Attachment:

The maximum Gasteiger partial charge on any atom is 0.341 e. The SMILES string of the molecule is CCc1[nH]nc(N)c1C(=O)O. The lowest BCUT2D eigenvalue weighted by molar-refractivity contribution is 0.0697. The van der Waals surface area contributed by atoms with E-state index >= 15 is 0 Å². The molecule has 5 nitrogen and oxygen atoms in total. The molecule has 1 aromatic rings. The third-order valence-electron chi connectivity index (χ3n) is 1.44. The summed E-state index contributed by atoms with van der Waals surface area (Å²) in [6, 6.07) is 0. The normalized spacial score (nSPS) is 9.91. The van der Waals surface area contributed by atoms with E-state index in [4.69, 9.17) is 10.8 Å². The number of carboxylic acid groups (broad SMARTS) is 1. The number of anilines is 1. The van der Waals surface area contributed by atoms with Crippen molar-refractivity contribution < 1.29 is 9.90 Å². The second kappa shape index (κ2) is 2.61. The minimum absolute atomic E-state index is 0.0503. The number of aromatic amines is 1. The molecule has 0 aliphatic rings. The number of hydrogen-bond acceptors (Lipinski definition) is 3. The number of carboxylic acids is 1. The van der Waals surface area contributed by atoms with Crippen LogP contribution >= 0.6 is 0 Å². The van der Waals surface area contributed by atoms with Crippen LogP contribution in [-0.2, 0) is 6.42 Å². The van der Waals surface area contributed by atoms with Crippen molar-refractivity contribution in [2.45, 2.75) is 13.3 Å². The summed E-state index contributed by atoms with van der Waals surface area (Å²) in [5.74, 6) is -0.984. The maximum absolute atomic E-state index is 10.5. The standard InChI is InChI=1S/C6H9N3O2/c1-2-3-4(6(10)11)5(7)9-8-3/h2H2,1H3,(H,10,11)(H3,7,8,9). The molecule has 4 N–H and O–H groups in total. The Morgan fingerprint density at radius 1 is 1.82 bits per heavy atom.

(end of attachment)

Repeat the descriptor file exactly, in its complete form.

The maximum Gasteiger partial charge on any atom is 0.341 e. The SMILES string of the molecule is CCc1[nH]nc(N)c1C(=O)O. The lowest BCUT2D eigenvalue weighted by molar-refractivity contribution is 0.0697. The van der Waals surface area contributed by atoms with E-state index >= 15 is 0 Å². The molecule has 5 nitrogen and oxygen atoms in total. The molecule has 1 aromatic rings. The third-order valence-electron chi connectivity index (χ3n) is 1.44. The summed E-state index contributed by atoms with van der Waals surface area (Å²) in [6, 6.07) is 0. The normalized spacial score (nSPS) is 9.91. The van der Waals surface area contributed by atoms with E-state index in [4.69, 9.17) is 10.8 Å². The number of carboxylic acid groups (broad SMARTS) is 1. The number of anilines is 1. The van der Waals surface area contributed by atoms with Crippen molar-refractivity contribution < 1.29 is 9.90 Å². The second kappa shape index (κ2) is 2.61. The minimum absolute atomic E-state index is 0.0503. The number of aromatic amines is 1. The molecule has 0 aliphatic rings. The number of hydrogen-bond acceptors (Lipinski definition) is 3. The number of carboxylic acids is 1. The van der Waals surface area contributed by atoms with Crippen LogP contribution >= 0.6 is 0 Å². The van der Waals surface area contributed by atoms with Crippen LogP contribution in [-0.2, 0) is 6.42 Å². The van der Waals surface area contributed by atoms with Crippen molar-refractivity contribution in [2.45, 2.75) is 13.3 Å². The summed E-state index contributed by atoms with van der Waals surface area (Å²) in [5.74, 6) is -0.984. The maximum absolute atomic E-state index is 10.5. The standard InChI is InChI=1S/C6H9N3O2/c1-2-3-4(6(10)11)5(7)9-8-3/h2H2,1H3,(H,10,11)(H3,7,8,9). The molecule has 4 N–H and O–H groups in total. The Morgan fingerprint density at radius 1 is 1.82 bits per heavy atom.